GENEVA – The Geneva School District 304 school board voted Monday to approve a technology capital plan that would cost more than $1 million.
Technology Director Mike Wilkes presented a plan for the 2020-21 budget year that would cost nearly $813,000 in the district education fund and an additional $210,000 from the operations and maintenance fund.
The total request of nearly $1.023 million would be offset by $208,200 of students' technology service fees and $97,450 from a possible grant, Wilkes said, for a likely final cost of $809,330.
The plan would increase kindergarten and first grade technology access to one iPad per two students, instead of the plan that was set up four years ago of one iPad for three students, Wilkes said.
“But after hearing in the last year, year and a half from our teachers at the k-1 grade levels, we’ve learned that one to three is no longer providing as many opportunities as they would like to see, for using technology technology in the classroom,” Wilkes said.
“In fact, we’re hearing it’s a common goal and desire to have that increased to one to two. And we’ve heard that from every k-1 teacher across all the schools in the district,” Wilkes said. “That feedback is important to us. Because they are telling us what they need to be successful in the classroom using technology.”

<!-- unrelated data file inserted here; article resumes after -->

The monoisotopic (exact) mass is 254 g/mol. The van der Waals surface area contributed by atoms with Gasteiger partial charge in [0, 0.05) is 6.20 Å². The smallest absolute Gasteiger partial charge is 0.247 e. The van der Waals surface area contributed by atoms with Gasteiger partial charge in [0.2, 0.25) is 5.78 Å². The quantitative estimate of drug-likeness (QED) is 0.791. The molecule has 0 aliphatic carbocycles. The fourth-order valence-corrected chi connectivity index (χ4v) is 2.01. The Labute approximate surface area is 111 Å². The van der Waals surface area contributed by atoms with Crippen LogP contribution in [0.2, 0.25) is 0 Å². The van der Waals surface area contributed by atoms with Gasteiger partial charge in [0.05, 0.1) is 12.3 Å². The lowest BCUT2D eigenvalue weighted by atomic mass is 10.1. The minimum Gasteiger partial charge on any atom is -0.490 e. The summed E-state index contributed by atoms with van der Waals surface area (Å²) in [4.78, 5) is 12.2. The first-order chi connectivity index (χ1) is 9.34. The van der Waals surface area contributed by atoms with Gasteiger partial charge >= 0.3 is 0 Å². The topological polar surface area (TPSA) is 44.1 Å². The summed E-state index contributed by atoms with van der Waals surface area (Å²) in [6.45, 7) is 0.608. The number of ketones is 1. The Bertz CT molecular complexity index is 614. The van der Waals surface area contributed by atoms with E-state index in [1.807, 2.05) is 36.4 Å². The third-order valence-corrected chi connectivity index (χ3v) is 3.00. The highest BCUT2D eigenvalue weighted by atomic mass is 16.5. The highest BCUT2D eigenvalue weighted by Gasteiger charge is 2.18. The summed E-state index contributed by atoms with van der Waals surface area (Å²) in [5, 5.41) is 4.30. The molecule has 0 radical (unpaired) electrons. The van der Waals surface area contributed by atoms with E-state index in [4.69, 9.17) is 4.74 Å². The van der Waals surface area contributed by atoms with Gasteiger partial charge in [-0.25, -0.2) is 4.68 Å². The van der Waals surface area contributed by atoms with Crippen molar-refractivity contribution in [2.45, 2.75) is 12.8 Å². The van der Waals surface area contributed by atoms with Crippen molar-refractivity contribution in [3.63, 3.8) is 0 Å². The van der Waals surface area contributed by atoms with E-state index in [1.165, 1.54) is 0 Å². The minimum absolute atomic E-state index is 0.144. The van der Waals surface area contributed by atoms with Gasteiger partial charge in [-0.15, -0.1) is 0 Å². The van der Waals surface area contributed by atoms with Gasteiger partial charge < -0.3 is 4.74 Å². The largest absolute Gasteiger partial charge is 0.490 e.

Wilkes said increased opportunities to use technology will allow the teachers to implement new strategies in the classroom.
The gap between one iPad for two students versus one iPad for three students is about $70,000, Wilkes said.
The cost would be $667,000 up to $735,000 to purchase all new iPads and charging stations, as it is time to replace the current iPads.
Another capital cost would be up to $78,000 to upgrade projectors in the high school classrooms, Wilkes said.
The ones up for replacement were installed in 2011 and 2012, he said.
“We are looking to replace all of the projectors at the high school, which is approximately 95,” Wilkes said. “In addition to that, we look to include a third party mobile projection that supports mobile projection in a nicer way than what we currently have.”
For second grade, Wilkes said the discussion was the same as the issues for kindergarten and first grade – that teachers recommended one laptop for every student instead of one laptop shared by two students.
Allowing each student to have a laptop will allow them increased opportunity for research, independent work and reduce the idle time as students log on.
Wilkes recommended that the technology fee for kindergarten and first grade be increased to $30 from $20 and the second grade technology fee be increased to $40 from $30.
The fees offset annual capital technology costs by 20%.
The increases would be consistent with the other grades’ fees and technology access.
Wilkes said the district also needs to upgrade its security infrastructure with new firewalls to replace the now four-year-old firewalls at a cost of $210,000.
“Four to five years is the expected life of a firewall,” Wilkes said.